Thursday, March 26, 2009


One of the problems that comes up pretty often with Chinese music is that people seem to expect it to be derivative. When people hear "Chinese indie rock" I guess they get to thinking ,"awwww look how cute some chinee learned to read pitchfork and decided to make a album," which is the only reasonable explantion for some of the descriptions and comparisons that these bands garner. The Gar, who just released their debut album on Maybe Mars, are some of the worst victims of poor generalization that I've encountered. Every blurb I've read about this band throws Television and Pavement's names around which is startlingly inaccurate and is going to disappoint listeners who are expecting that sound.

In reality, this album represents a pretty exciting hallmark in Chinese music because it's some of the first music I've heard that draws noticeably from other Chinese bands. You might think of that as a given but you have to realize that 20 years ago, rock music didn't even exist in China. China got rock from the United States and Britain and Chinese bands have been taking their inspiration from the already well-developed scenes in the west since then. In the past four or five years, however, Beijing's scene has really erupted and it's beginning to seem like the bands there don't really need the rest of the world.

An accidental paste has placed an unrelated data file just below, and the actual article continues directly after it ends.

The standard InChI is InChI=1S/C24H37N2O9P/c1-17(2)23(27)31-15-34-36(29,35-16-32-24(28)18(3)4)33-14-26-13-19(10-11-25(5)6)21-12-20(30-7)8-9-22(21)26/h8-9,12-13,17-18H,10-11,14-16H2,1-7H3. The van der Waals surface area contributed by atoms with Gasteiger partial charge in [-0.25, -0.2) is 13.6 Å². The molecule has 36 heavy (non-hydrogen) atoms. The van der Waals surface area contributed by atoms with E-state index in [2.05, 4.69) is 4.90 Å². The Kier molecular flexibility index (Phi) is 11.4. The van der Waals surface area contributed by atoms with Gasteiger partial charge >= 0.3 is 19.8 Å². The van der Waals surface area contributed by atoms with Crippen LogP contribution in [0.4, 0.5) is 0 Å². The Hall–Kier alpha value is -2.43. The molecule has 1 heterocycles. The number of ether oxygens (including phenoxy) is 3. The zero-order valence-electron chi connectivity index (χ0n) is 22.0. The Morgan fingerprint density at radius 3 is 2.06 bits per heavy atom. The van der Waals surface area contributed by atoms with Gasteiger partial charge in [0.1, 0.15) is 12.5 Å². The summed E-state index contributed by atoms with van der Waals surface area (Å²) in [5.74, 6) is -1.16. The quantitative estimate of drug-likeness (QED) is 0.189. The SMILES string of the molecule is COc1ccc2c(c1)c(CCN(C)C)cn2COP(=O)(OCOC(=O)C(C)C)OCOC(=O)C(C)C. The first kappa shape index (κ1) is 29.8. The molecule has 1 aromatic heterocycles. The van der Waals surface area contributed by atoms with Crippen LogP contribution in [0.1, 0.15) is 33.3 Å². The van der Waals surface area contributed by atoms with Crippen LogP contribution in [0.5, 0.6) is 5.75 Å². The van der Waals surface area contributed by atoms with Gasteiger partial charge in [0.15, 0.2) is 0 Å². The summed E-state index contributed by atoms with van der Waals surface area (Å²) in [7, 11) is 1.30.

The Gar sound to me like they occupy a musical niche somewhere between the catchy-yet-slightly-dissonant Carsick Cars and the pure pop sensibility of Hedgehog while adding some atmospheric post-rockish instrumentation into the mix. Altogether you get a product that's dramatic without being corny and is most likely going to be recognized as one of the best things going forward in China's constantly evolving scene.

The Gar - S/T


1. Seabird
2. Cat
3. Circle
4. Prince's Revenge
5. Two Moms
6. Interlude
7. Love for Life
8. Big
9. Tell Lei
10. New Order
11. Monkey D
12. Tail

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